Looking back on it I’m closer to my cousins on my mother’s side partially because of that annual event. When I look at my personal memories, a lot of it was selfish commercialism. But in a kind of magical way. Not being able to sleep. Wondering what kind of lavish gifts would be bestowed on me. I was pretty sneaky too. I used to secretly open my presents early.

But anyway, there was never much by way of religious or cultural rituals. It was just family-focused. We never went to church. The first time I went to church was my grandfather’s funeral.


That so-called Canadian ideal that never existed here, out West; it’s a very Ontario-centered idea of what Canada is. We don’t have frozen lakes. But Adam got to live it!

I grew up in a very Christian household. So, Jesus was the “reason for the season”. My family is super-evangelical, fundamentalist Christian. My parents aren’t, but they were raised that way and it comes out at Christmas because they want to lock down that tradition. So recently I had a chat with my Mum and suggested we might go to a church service that recognizes gay folks as legit. Because my brother is gay and so forcing him to go to a service where they don’t recognize his humanity might be really horrible for him. But my Mum was like: “don’t you respect your elders?” But I do and I think a lot about how to translate legacy to the future, and what it means to inherit certain ideas and to fully embody those ideas as a living creature now and what it means to pass them forward. We think we have to choose what we inherit and so I’ve started trying to influence the process.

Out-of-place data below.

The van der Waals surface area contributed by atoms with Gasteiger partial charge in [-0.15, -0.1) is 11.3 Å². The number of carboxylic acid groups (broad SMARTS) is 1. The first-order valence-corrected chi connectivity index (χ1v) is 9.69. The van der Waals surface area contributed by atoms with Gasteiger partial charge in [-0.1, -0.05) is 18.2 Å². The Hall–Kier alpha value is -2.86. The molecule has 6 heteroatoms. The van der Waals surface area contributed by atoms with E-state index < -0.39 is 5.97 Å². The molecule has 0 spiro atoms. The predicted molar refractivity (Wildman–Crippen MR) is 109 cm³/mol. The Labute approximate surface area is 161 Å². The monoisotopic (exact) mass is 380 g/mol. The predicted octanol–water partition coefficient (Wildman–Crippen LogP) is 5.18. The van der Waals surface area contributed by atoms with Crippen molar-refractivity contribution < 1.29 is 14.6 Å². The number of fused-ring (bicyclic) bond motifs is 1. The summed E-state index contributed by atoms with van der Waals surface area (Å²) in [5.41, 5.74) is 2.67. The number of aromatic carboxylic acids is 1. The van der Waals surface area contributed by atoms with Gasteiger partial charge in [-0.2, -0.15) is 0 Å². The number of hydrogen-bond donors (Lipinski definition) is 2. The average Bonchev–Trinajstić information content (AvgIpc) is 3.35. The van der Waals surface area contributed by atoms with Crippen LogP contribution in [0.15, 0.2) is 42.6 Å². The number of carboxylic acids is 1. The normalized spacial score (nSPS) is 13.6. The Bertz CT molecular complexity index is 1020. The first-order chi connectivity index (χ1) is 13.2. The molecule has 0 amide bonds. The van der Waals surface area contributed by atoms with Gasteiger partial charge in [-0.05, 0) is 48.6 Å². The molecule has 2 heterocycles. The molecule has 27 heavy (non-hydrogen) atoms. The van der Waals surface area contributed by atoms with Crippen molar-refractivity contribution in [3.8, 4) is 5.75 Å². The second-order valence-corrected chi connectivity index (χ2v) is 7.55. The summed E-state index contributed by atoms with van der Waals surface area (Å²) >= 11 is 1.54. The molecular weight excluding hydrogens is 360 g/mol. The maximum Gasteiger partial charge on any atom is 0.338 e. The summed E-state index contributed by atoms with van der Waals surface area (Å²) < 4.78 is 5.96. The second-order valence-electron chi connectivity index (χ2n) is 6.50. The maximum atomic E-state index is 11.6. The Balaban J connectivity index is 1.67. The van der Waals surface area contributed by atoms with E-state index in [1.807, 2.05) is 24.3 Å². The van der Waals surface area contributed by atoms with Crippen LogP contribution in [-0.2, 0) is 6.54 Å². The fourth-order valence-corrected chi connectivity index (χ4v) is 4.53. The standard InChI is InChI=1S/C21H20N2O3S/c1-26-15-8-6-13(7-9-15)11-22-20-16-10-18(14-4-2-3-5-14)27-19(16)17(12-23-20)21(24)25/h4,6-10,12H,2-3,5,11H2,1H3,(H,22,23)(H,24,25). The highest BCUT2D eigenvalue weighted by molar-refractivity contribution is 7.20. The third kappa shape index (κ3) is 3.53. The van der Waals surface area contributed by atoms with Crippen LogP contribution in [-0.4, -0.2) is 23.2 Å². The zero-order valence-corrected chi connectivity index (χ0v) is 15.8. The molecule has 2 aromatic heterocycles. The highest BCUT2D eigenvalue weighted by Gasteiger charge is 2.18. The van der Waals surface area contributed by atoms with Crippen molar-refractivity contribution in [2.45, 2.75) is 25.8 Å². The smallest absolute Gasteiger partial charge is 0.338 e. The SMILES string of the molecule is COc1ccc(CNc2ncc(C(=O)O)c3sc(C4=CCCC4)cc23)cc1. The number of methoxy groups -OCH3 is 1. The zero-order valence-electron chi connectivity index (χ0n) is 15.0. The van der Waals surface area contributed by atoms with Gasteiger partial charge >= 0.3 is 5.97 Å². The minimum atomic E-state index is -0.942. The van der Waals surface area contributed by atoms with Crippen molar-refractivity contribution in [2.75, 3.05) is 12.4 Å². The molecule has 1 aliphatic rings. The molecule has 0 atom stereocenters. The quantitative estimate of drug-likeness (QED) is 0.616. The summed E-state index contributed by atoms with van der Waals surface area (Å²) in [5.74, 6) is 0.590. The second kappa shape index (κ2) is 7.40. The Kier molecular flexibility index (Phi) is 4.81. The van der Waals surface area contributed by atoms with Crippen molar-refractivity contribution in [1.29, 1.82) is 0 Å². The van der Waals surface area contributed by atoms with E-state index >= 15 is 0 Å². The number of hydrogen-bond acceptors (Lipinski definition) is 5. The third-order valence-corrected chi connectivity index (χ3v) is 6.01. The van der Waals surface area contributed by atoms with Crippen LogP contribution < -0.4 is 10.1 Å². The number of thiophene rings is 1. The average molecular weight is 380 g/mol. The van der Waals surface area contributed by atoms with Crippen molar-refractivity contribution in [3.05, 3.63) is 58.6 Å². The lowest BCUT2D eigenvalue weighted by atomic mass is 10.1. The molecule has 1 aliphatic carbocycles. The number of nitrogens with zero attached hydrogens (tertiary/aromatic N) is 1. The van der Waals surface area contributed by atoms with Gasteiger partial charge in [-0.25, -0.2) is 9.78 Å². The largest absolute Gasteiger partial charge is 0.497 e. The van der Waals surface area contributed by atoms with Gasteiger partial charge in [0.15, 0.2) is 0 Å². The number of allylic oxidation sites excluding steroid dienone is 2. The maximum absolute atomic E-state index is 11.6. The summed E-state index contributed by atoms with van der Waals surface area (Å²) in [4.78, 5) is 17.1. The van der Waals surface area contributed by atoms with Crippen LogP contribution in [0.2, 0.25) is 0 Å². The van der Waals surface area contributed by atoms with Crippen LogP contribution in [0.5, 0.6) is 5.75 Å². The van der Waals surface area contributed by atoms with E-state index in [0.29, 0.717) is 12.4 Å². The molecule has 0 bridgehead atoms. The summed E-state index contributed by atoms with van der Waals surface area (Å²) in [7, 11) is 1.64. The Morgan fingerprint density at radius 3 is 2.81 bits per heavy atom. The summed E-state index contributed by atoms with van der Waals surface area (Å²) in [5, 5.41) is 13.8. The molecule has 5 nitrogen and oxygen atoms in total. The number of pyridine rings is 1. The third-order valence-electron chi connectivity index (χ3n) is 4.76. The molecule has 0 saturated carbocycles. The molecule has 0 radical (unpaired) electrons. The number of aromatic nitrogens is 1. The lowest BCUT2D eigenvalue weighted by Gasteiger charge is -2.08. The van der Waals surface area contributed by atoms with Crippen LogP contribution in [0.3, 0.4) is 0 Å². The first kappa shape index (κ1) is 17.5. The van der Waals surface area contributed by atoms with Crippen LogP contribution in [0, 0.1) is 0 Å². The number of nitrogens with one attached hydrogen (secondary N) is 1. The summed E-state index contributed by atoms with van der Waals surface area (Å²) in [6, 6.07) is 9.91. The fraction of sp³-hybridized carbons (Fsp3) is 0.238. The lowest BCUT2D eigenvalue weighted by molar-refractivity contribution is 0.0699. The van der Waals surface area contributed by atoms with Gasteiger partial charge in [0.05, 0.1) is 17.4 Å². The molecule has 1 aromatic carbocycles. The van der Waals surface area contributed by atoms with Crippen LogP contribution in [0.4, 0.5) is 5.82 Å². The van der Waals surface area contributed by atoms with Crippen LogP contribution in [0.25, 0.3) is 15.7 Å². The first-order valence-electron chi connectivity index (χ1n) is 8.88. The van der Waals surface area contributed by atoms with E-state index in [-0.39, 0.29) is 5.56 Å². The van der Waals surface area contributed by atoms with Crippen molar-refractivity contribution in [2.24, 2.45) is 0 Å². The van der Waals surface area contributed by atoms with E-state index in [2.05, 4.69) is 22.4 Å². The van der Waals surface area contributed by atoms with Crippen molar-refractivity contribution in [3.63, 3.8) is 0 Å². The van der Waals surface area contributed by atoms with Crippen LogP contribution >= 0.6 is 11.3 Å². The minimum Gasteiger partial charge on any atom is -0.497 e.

Interestingly, two years ago my mum didn’t make us go to church. But this year our whole family is coming so she is accountable to a wider network. Christmas isn’t just about what we think personally, or what our immediate family thinks but also what our wider culture expects of us. So, her personal identity is wrapped up in how she performs Christmas.